There’s a more interesting difference between GenPlayer and AgentPlayer: the function setting the player’s stack size based on bets made and chips bought. Both types of player have a function called adjust_stack/2. For GenPlayer, the decision on whether to use call or cast is made by the server callback. In the AgentPlayer, there is no place to make that choice — the adjust_stack function calls Agent.get_and_update, which beneath the abstraction uses GenServer.call.
Again, maybe that isn’t a big deal in this example, but it does cause AgentPlayer to block where GenPlayer does not. The solution to this is to create a separate function to handle the buying of chips with a cast, if we really want to replicate the GenPlayer behavior. Since this is instructive, I left the synchronous get_and_update as-is.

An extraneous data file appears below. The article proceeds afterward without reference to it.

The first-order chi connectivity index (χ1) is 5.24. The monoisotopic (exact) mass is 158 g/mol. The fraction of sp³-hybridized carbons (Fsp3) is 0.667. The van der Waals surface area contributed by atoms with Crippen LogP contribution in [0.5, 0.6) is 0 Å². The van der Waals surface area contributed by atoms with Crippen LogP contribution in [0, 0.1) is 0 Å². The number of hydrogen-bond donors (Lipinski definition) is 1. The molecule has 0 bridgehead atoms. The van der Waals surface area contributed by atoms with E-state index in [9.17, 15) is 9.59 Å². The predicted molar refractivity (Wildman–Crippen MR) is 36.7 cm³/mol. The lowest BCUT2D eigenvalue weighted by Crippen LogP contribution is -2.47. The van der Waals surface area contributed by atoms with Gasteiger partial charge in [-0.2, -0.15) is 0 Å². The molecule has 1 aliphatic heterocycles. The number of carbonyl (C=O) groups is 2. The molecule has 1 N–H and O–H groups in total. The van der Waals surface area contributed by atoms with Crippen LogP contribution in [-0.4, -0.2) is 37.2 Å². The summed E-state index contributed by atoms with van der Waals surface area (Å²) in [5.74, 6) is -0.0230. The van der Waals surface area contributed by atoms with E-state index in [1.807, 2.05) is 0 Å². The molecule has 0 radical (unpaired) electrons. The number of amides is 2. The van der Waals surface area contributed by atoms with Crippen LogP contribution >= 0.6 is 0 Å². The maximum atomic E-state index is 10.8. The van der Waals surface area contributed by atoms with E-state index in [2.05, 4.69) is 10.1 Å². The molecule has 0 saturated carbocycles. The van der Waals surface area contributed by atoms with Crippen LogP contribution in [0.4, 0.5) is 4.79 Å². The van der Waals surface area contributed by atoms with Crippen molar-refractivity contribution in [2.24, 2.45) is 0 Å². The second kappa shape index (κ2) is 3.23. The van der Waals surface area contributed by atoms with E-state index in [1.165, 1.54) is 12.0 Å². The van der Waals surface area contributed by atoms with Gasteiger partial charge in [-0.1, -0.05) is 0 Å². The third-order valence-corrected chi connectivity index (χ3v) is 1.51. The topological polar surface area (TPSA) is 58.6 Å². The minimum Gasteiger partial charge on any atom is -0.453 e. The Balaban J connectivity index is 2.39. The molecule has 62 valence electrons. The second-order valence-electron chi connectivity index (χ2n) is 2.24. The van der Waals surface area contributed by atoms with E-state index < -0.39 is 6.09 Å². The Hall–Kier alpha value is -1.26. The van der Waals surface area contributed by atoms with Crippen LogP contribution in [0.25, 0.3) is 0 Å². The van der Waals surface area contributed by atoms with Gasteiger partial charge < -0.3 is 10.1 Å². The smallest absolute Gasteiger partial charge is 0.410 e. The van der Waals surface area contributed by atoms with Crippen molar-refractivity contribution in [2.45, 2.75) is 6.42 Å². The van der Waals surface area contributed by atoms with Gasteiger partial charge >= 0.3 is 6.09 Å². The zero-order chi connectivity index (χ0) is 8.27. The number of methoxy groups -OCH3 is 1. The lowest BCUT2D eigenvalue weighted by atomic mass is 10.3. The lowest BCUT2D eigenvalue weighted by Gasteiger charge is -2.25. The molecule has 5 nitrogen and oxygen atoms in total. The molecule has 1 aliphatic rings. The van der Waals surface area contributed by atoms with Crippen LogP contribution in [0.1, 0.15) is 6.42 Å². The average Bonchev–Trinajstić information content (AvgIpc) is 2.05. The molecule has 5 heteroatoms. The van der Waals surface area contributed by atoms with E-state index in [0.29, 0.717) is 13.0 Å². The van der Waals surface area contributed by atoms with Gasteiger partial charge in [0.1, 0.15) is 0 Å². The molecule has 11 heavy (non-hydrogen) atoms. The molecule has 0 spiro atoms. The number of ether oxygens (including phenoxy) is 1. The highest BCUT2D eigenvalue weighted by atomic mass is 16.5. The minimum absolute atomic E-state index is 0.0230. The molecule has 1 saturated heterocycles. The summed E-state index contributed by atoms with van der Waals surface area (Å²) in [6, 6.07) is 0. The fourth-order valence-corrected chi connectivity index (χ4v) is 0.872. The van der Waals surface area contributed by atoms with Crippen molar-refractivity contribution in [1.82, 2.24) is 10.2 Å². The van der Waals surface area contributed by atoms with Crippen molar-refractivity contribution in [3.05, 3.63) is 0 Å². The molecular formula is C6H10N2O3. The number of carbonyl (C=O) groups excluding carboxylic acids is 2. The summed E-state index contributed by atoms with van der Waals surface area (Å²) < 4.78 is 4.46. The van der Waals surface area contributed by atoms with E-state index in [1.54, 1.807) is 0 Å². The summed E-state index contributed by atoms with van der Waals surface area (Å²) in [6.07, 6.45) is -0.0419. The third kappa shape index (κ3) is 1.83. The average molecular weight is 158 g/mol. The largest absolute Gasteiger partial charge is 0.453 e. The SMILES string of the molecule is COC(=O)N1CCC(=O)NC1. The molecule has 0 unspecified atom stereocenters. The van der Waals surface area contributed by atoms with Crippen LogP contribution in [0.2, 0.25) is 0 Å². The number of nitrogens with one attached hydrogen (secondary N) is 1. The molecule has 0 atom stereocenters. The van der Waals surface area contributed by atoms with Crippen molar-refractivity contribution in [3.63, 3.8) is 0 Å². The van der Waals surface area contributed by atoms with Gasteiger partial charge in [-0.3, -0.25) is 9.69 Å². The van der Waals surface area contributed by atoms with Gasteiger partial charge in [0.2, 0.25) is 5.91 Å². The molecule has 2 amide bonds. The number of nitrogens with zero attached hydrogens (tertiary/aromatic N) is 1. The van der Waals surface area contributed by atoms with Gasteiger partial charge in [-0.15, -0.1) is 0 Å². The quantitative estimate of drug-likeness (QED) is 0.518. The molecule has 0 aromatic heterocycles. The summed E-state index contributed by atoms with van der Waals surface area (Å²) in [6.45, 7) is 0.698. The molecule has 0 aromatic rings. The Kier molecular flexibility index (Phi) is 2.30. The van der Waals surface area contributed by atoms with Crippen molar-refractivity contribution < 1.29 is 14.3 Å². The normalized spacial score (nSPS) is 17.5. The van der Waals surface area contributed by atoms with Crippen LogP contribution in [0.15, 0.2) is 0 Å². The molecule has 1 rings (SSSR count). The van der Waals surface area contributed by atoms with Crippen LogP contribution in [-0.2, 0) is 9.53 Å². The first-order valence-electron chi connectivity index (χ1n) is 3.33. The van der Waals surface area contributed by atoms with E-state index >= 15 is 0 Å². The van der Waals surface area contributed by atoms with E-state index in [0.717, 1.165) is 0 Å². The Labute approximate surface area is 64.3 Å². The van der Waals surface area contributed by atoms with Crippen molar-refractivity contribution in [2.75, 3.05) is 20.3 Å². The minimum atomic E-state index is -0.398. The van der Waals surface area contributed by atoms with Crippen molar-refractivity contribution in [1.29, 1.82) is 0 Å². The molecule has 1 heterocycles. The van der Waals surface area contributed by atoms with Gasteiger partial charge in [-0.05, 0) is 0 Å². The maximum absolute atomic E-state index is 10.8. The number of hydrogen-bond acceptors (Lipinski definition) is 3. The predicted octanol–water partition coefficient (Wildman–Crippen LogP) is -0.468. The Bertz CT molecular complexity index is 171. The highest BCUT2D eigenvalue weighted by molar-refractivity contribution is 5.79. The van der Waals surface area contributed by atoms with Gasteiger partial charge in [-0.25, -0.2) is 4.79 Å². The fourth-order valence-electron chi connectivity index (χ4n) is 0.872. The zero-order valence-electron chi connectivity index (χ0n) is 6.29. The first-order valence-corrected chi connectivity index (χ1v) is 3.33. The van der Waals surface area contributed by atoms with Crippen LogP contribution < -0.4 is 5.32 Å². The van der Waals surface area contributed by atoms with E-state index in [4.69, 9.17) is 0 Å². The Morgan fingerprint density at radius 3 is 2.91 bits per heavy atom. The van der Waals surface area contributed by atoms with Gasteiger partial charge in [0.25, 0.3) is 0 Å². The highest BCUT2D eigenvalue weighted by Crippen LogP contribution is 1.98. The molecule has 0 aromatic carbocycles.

I chose Agent.update because I wanted to update the state of AgentPlayer — it sounded like the right choice. And I used Agent.get_and_update for both purchasing chips and betting because I’m conditioned to avoid logic repetition. This is a great example of the importance of understanding the underlying implementation of abstractions and, in some cases, the tradeoffs that come with using those abstractions.
For a thorough tutorial on how to integrate an Agent into a larger OTP application, you should follow the “Mix and OTP” user guides. You start with a simple GenServer and, over the course of several lessons, build up to a fully supervised umbrella application using Agents to resiliently store data into named lists of key/value pairs.
If you need a bucket in which to hold the state of some entity in your system and have it be accessible from many different processes, consider using the Agent module. There are other differences between Agent and GenServer, that make the latter more useful, and we will explore that in future articles diving into the GenServer module and other OTP topics.